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January’s rising polished diamond prices continued into February on the back of awakening demand. Polished diamond prices had suffered from an extended period of declining prices since mid-2014. However, after improved retail sales in the US over the November-December holiday season, demand for polished diamonds improved, pulling up prices.
In February, prices of smaller goods, as well as one and two caraters improved, yet a few key sizes pulled back a little, according to the Mercury Diamond Global Tracker™ (MDGT™), an index of polished diamond transaction prices. The steady prices, following an extended period of price declines, are a welcome sign of stability for the global diamond industry.
Price Index Edges Up
The MDGT™ averaged 114.94 in February, up 0.08% from 114.85 in January. Prices began inching upward in late December, as demand from American consumers peaked ahead of Christmas. Prices continued to rise in January, as American retailers sought to replenish inventories and prepare for Valentine’s Day (February 14). At the same time, retailers in China also stocked up ahead of the Chinese New Year celebrated in February. In addition, high expectations from the trade fair in Hong Kong further buoyed prices.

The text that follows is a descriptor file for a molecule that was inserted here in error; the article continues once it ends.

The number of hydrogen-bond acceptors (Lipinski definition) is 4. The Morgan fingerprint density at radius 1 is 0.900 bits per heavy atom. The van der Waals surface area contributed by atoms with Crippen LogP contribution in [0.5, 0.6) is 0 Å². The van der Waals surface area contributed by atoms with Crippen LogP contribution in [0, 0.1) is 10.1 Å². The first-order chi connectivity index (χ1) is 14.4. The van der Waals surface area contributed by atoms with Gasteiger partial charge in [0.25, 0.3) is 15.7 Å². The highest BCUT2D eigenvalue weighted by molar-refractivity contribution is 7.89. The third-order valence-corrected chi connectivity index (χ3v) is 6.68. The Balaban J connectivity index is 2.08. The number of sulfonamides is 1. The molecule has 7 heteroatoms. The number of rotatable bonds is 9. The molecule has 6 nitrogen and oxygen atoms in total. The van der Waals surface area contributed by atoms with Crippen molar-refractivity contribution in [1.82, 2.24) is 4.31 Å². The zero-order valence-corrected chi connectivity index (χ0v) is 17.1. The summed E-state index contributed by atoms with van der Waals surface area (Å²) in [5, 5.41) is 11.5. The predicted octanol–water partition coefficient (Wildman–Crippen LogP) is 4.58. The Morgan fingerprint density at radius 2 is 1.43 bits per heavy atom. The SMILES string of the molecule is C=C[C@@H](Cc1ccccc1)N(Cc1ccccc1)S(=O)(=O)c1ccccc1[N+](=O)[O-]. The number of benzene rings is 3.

The positive news follows an extended period of sinking polished diamond prices. Since May 2014, the index has mainly posted a series of very small monthly declines, some of them stretching over five consecutive months and at times as many as nine months in a row. Although mainly small month-over-month declines, the cumulative effect was meaningful, totaling 2.4% in the nine-month period of April-December 2017.
Polished diamond prices peaked in April 2014, when the index reached 142.3. Since July 2014, the index has exhibited a steady decline with a few notable respites through the 43-month period. On a year-over-year basis, the index declined 2.1% and has been declining steadily on a year-over-year basis for more than three years. The last time the index showed an upward year-over-year trend was in November 2014.
Since its peak in April 2014, the MDGT™ index has fallen 19.3%. In effect, polished diamond prices have eroded by nearly one fifth of their value.
MDGT™ is based on the transaction prices of diamonds weighing 1-30 carats, collected and used for the Mercury Diamond™ Price List . It provides wholesale polished diamond prices based on transaction prices in the wholesale market, and its primary purpose is to serve the wholesale market.
In February, the index declined by 2.0% year-over-year, a continued deceleration compared to the 2.7% declines in September and October, the 2.6% decline in November, and the 2.4% in December. The year-over-year declines, although milder than those experienced in 2016 and 2015, are still worrying as a cumulative trend of ongoing sliding prices.